Early in my career, I worked at the Kennedy Space Center (KSC) on a three-month developmental assignment.
While there, I pretty much ate, slept, rode my bike, and spent the rest of my time learning everything I could about Shuttle processing.
My office was on the first floor of the massive Vehicle Assembly Building (VAB), where the Shuttle was mated to other propulsion pieces before rolling it to the launch pad. The VAB was originally built during the Apollo program to assemble the Saturn V vehicle.
When I was at KSC, every employee was given a paper badge that signaled what places they could access. Since I was working out of the Space Shuttle Main Engine (SSME) Project Office, I had access to more places than I probably should have. But I never complained about it.
On my first day at work, a colleague gave me this advice.
So that’s what I did for the entire three months. I faked it. And wow, I got to see some incredible things. If cell phones had existed back then, I’m certain my parents would have grown tired of me sending so many pictures.
The first place I started exploring was the VAB. The External Tank (ET) was processed in one corner of the building, and the Solid Rocket Boosters (SRBs) were stacked in another area.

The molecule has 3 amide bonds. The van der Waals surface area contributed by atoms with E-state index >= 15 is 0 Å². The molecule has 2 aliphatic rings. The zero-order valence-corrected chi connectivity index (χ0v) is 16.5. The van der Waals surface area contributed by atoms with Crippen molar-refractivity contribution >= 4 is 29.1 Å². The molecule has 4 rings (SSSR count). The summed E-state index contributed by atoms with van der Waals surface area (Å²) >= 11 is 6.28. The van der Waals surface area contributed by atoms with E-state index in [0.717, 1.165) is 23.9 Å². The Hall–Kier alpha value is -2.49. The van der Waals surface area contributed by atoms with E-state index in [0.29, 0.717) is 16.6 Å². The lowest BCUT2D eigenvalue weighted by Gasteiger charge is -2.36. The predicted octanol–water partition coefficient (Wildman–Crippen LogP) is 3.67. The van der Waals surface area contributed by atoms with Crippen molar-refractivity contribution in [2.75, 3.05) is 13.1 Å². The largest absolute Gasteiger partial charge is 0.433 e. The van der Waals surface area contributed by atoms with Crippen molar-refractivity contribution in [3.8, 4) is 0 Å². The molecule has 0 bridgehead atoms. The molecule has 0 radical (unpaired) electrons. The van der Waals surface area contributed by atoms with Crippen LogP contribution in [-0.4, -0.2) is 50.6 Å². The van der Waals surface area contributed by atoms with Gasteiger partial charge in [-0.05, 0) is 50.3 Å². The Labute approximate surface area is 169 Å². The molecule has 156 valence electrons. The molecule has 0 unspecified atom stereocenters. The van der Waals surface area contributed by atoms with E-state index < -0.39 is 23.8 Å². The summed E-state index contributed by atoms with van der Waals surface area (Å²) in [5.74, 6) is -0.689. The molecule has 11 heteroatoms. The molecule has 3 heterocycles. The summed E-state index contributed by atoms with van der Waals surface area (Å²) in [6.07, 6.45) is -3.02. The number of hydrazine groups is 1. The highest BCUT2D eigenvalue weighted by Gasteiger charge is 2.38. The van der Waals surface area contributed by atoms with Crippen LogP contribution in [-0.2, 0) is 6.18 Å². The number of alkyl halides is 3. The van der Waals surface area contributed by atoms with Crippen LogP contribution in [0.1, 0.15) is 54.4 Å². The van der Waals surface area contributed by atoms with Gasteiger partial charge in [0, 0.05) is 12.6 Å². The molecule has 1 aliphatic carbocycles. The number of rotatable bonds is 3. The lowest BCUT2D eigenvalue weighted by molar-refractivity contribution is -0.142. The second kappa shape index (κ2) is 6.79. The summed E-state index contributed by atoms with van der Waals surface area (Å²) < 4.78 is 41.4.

One morning, I heard that Columbia was scheduled to be rolled over from the Orbiter Processing Facility (OPF) next door and rotated into the vertical position in the VAB that afternoon. I stayed and watched the entire thing in awe until almost midnight. It took longer than I thought it would, but I suppose the downside of dropping an orbiter warranted extra caution.
Being around flight hardware is about as good as it gets.
There’s more. Stay tuned.
* This article originally appeared on LinkedIn as part of the “Make NASA Great” series.